Cardless cash machine withdrawals- how safe are they?
Are banking systems that are used to let customers withdraw money from cash machines without their cards as secure they could be?NatWest recently launched two new systems, Emergency Cash and Get Cash, which generate a security code allowing customers to withdraw money from cash machines.
But one NatWest customer lost more than £900 when fraudsters stole his money via this new platform.
The money disappeared in 11 cash machine withdrawals in just three days, each one not exceeding the £100 limit NatWest imposes per cardless cash machine withdrawal.
The NatWest advertisement publicising the cash machine security code system suggests if you have lost your card, you have no need to worry, and uses the slogan “helpful banking.”
NatWest quickly accepted he had not made the withdrawals, and a refund seemed straightforward.
But NatWest then accused him in a letter of giving his personal details to a fraudster via a phishing email: “Customers are required to keep their card details and Pin secure at all times. After taking the circumstances of the fraud into account, I am not in a position to refund the disputed transactions.”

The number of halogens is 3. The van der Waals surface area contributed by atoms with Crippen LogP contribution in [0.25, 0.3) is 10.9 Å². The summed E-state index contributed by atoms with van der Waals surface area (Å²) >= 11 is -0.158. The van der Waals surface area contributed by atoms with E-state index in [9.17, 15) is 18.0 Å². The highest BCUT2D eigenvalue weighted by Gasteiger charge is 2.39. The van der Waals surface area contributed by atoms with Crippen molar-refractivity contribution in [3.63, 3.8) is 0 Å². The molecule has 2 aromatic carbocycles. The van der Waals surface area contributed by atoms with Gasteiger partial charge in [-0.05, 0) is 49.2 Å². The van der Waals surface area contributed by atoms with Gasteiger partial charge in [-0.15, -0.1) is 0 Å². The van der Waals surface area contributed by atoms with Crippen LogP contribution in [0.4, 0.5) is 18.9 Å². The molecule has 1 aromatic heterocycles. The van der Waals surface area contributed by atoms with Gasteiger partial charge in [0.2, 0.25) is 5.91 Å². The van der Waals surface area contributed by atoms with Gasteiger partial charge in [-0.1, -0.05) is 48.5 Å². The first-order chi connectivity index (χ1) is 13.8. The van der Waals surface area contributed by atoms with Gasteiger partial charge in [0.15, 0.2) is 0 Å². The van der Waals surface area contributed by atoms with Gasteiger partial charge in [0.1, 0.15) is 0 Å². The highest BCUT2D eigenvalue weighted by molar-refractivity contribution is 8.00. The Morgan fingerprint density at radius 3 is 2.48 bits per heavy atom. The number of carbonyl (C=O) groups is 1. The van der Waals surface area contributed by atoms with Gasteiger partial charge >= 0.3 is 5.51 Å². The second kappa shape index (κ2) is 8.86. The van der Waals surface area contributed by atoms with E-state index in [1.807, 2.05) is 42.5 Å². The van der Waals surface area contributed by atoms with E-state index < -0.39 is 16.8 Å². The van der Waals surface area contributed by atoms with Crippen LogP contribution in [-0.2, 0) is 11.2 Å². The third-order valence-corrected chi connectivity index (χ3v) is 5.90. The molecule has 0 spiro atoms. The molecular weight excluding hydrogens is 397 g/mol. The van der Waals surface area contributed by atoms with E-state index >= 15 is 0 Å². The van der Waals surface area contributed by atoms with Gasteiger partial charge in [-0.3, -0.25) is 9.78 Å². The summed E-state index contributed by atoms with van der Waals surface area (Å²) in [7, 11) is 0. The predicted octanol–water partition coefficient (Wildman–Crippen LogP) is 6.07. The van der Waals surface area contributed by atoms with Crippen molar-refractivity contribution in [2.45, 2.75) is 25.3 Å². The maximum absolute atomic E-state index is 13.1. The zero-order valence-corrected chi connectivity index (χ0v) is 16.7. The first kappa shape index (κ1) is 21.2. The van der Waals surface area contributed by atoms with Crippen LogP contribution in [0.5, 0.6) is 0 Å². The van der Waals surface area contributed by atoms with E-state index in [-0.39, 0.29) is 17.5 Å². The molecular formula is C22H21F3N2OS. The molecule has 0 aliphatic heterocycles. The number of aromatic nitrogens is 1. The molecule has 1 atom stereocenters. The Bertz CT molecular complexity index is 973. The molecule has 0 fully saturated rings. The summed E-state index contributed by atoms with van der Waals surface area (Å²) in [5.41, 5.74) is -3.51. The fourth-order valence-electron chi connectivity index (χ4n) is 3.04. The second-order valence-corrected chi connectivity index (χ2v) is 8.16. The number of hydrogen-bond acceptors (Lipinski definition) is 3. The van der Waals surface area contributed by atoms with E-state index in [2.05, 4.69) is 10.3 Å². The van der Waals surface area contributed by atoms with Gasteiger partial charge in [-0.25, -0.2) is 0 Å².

After the BBC Money Box program contacted NatWest, it said it would refund the Natwest customer the £950 as a gesture of goodwill.
NatWest said it had strong security measures in place for its Emergency Cash and Get Cash withdrawal systems but admitted fraudsters had in some instances been able to withdraw money using both systems: “We are fully committed to the prevention of fraud and have stringent security procedures in place in this regard. The Get Cash app is only available through the mobile banking App, not as a standalone application.
“Enrolment for the app requires the customer to first register for online banking, then mobile banking and can then proceed to download the app for their mobile.”
It said applicants for mobile banking, needed to supply a combination of card and personal details, and their online banking number.
A letter is then sent to the customer’s home address alerting them to the fact that mobile banking has been activated.
Dr Steven Murdoch, from Cambridge University’s Computer Lab, believes any criminal who finds a way round the security- would be amply rewarded: “I’m sure a lot of fraudsters are thinking about using this application because it’s now relatively easy for banks to identify fraudulent transactions and reverse them, even several days after they’ve happened.
“They can use it to get cash I that’s what’s going to make it a priority for them.”